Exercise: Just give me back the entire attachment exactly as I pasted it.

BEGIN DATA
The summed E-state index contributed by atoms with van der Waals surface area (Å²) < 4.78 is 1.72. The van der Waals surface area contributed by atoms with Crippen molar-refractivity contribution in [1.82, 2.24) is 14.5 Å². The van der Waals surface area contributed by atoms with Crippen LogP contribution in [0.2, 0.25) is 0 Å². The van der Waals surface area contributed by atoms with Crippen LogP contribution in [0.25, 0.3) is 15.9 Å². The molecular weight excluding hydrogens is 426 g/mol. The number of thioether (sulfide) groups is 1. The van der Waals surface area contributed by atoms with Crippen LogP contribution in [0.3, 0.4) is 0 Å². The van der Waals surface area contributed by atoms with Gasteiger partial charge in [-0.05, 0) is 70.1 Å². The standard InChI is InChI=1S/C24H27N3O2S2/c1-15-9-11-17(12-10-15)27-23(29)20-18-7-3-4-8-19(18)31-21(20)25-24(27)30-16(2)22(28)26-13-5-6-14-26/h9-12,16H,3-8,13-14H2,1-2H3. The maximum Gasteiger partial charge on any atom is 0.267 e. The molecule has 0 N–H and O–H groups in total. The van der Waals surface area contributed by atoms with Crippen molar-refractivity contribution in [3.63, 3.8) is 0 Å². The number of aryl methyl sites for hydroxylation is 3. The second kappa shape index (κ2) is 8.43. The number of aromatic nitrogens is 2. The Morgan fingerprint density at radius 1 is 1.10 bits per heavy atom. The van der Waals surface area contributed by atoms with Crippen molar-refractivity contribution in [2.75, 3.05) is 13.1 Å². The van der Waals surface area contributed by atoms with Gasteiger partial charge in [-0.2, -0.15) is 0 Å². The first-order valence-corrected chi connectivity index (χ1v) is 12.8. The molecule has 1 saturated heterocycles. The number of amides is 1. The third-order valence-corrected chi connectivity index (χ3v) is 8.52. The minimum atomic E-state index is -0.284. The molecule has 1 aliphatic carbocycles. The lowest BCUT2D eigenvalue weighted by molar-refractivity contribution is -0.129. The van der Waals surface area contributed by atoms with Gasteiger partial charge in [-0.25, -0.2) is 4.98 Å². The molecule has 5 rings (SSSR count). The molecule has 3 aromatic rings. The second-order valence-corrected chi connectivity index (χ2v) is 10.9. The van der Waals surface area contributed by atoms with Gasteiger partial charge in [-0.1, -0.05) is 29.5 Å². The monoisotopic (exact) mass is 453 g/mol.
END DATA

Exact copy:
The summed E-state index contributed by atoms with van der Waals surface area (Å²) < 4.78 is 1.72. The van der Waals surface area contributed by atoms with Crippen molar-refractivity contribution in [1.82, 2.24) is 14.5 Å². The van der Waals surface area contributed by atoms with Crippen LogP contribution in [0.2, 0.25) is 0 Å². The van der Waals surface area contributed by atoms with Crippen LogP contribution in [0.25, 0.3) is 15.9 Å². The molecular weight excluding hydrogens is 426 g/mol. The number of thioether (sulfide) groups is 1. The van der Waals surface area contributed by atoms with Crippen LogP contribution in [0.3, 0.4) is 0 Å². The van der Waals surface area contributed by atoms with Gasteiger partial charge in [-0.05, 0) is 70.1 Å². The standard InChI is InChI=1S/C24H27N3O2S2/c1-15-9-11-17(12-10-15)27-23(29)20-18-7-3-4-8-19(18)31-21(20)25-24(27)30-16(2)22(28)26-13-5-6-14-26/h9-12,16H,3-8,13-14H2,1-2H3. The maximum Gasteiger partial charge on any atom is 0.267 e. The molecule has 0 N–H and O–H groups in total. The van der Waals surface area contributed by atoms with Crippen molar-refractivity contribution in [3.63, 3.8) is 0 Å². The number of aryl methyl sites for hydroxylation is 3. The second kappa shape index (κ2) is 8.43. The number of aromatic nitrogens is 2. The Morgan fingerprint density at radius 1 is 1.10 bits per heavy atom. The van der Waals surface area contributed by atoms with Crippen molar-refractivity contribution in [2.75, 3.05) is 13.1 Å². The van der Waals surface area contributed by atoms with Gasteiger partial charge in [-0.2, -0.15) is 0 Å². The first-order valence-corrected chi connectivity index (χ1v) is 12.8. The molecule has 1 saturated heterocycles. The number of amides is 1. The third-order valence-corrected chi connectivity index (χ3v) is 8.52. The minimum atomic E-state index is -0.284. The molecule has 1 aliphatic carbocycles. The lowest BCUT2D eigenvalue weighted by molar-refractivity contribution is -0.129. The van der Waals surface area contributed by atoms with Gasteiger partial charge in [-0.25, -0.2) is 4.98 Å². The molecule has 5 rings (SSSR count). The molecule has 3 aromatic rings. The second-order valence-corrected chi connectivity index (χ2v) is 10.9. The van der Waals surface area contributed by atoms with Gasteiger partial charge in [-0.1, -0.05) is 29.5 Å². The monoisotopic (exact) mass is 453 g/mol.